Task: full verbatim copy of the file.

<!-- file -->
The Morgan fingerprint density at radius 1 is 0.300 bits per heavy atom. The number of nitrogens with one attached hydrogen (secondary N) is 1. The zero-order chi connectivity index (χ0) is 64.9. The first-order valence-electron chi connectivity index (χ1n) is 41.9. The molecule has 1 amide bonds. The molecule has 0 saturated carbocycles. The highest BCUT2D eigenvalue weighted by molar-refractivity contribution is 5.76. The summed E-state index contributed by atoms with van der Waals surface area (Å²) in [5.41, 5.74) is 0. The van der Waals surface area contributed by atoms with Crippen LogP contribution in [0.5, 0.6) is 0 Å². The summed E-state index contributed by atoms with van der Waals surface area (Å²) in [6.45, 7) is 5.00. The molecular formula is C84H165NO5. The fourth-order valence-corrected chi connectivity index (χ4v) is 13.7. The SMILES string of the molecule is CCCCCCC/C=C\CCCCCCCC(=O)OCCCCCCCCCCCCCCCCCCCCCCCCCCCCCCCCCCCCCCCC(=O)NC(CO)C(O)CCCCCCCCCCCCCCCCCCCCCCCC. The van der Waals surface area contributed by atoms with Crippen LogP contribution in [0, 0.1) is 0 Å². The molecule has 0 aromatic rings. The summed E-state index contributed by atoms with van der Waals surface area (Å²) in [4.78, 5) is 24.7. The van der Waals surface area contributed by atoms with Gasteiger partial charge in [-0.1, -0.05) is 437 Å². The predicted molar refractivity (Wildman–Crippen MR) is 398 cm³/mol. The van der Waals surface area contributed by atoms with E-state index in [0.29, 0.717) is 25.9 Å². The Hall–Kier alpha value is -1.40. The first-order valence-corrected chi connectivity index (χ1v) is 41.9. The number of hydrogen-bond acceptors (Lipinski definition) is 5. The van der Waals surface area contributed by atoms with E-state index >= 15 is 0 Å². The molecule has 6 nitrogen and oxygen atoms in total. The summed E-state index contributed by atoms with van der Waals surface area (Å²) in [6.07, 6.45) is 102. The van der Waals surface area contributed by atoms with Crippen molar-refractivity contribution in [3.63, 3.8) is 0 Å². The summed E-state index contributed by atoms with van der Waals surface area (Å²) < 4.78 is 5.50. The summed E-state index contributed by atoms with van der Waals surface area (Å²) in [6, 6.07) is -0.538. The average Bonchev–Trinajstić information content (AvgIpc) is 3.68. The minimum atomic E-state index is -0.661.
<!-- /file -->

The Morgan fingerprint density at radius 1 is 0.300 bits per heavy atom. The number of nitrogens with one attached hydrogen (secondary N) is 1. The zero-order chi connectivity index (χ0) is 64.9. The first-order valence-electron chi connectivity index (χ1n) is 41.9. The molecule has 1 amide bonds. The molecule has 0 saturated carbocycles. The highest BCUT2D eigenvalue weighted by molar-refractivity contribution is 5.76. The summed E-state index contributed by atoms with van der Waals surface area (Å²) in [5.41, 5.74) is 0. The van der Waals surface area contributed by atoms with Crippen LogP contribution in [0.5, 0.6) is 0 Å². The summed E-state index contributed by atoms with van der Waals surface area (Å²) in [6.45, 7) is 5.00. The molecular formula is C84H165NO5. The fourth-order valence-corrected chi connectivity index (χ4v) is 13.7. The SMILES string of the molecule is CCCCCCC/C=C\CCCCCCCC(=O)OCCCCCCCCCCCCCCCCCCCCCCCCCCCCCCCCCCCCCCCC(=O)NC(CO)C(O)CCCCCCCCCCCCCCCCCCCCCCCC. The van der Waals surface area contributed by atoms with Crippen LogP contribution in [0, 0.1) is 0 Å². The molecule has 0 aromatic rings. The summed E-state index contributed by atoms with van der Waals surface area (Å²) in [4.78, 5) is 24.7. The van der Waals surface area contributed by atoms with Gasteiger partial charge in [-0.1, -0.05) is 437 Å². The predicted molar refractivity (Wildman–Crippen MR) is 398 cm³/mol. The van der Waals surface area contributed by atoms with E-state index in [0.29, 0.717) is 25.9 Å². The Hall–Kier alpha value is -1.40. The first-order valence-corrected chi connectivity index (χ1v) is 41.9. The number of hydrogen-bond acceptors (Lipinski definition) is 5. The van der Waals surface area contributed by atoms with E-state index >= 15 is 0 Å². The molecule has 6 nitrogen and oxygen atoms in total. The summed E-state index contributed by atoms with van der Waals surface area (Å²) in [6.07, 6.45) is 102. The van der Waals surface area contributed by atoms with Crippen molar-refractivity contribution in [3.63, 3.8) is 0 Å². The summed E-state index contributed by atoms with van der Waals surface area (Å²) < 4.78 is 5.50. The summed E-state index contributed by atoms with van der Waals surface area (Å²) in [6, 6.07) is -0.538. The average Bonchev–Trinajstić information content (AvgIpc) is 3.68. The minimum atomic E-state index is -0.661.